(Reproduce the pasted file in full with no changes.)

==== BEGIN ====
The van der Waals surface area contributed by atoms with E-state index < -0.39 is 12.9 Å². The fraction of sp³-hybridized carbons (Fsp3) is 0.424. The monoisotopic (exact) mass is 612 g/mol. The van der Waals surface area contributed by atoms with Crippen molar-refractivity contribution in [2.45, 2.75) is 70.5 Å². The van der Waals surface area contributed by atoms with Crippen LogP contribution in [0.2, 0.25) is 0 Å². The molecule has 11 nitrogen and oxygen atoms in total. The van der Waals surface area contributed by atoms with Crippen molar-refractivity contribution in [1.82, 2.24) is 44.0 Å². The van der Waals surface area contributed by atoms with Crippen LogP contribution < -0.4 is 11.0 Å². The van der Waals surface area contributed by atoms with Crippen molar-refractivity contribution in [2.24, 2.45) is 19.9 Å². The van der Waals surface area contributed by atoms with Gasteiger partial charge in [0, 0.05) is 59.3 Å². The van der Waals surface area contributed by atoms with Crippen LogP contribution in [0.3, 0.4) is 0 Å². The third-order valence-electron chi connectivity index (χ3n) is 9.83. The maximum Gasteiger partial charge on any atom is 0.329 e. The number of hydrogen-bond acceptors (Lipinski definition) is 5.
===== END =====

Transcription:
The van der Waals surface area contributed by atoms with E-state index < -0.39 is 12.9 Å². The fraction of sp³-hybridized carbons (Fsp3) is 0.424. The monoisotopic (exact) mass is 612 g/mol. The van der Waals surface area contributed by atoms with Crippen molar-refractivity contribution in [2.45, 2.75) is 70.5 Å². The van der Waals surface area contributed by atoms with Crippen LogP contribution in [0.2, 0.25) is 0 Å². The molecule has 11 nitrogen and oxygen atoms in total. The van der Waals surface area contributed by atoms with Crippen molar-refractivity contribution in [1.82, 2.24) is 44.0 Å². The van der Waals surface area contributed by atoms with Crippen LogP contribution < -0.4 is 11.0 Å². The van der Waals surface area contributed by atoms with Crippen molar-refractivity contribution in [2.24, 2.45) is 19.9 Å². The van der Waals surface area contributed by atoms with Gasteiger partial charge in [0, 0.05) is 59.3 Å². The van der Waals surface area contributed by atoms with Crippen LogP contribution in [0.3, 0.4) is 0 Å². The third-order valence-electron chi connectivity index (χ3n) is 9.83. The maximum Gasteiger partial charge on any atom is 0.329 e. The number of hydrogen-bond acceptors (Lipinski definition) is 5.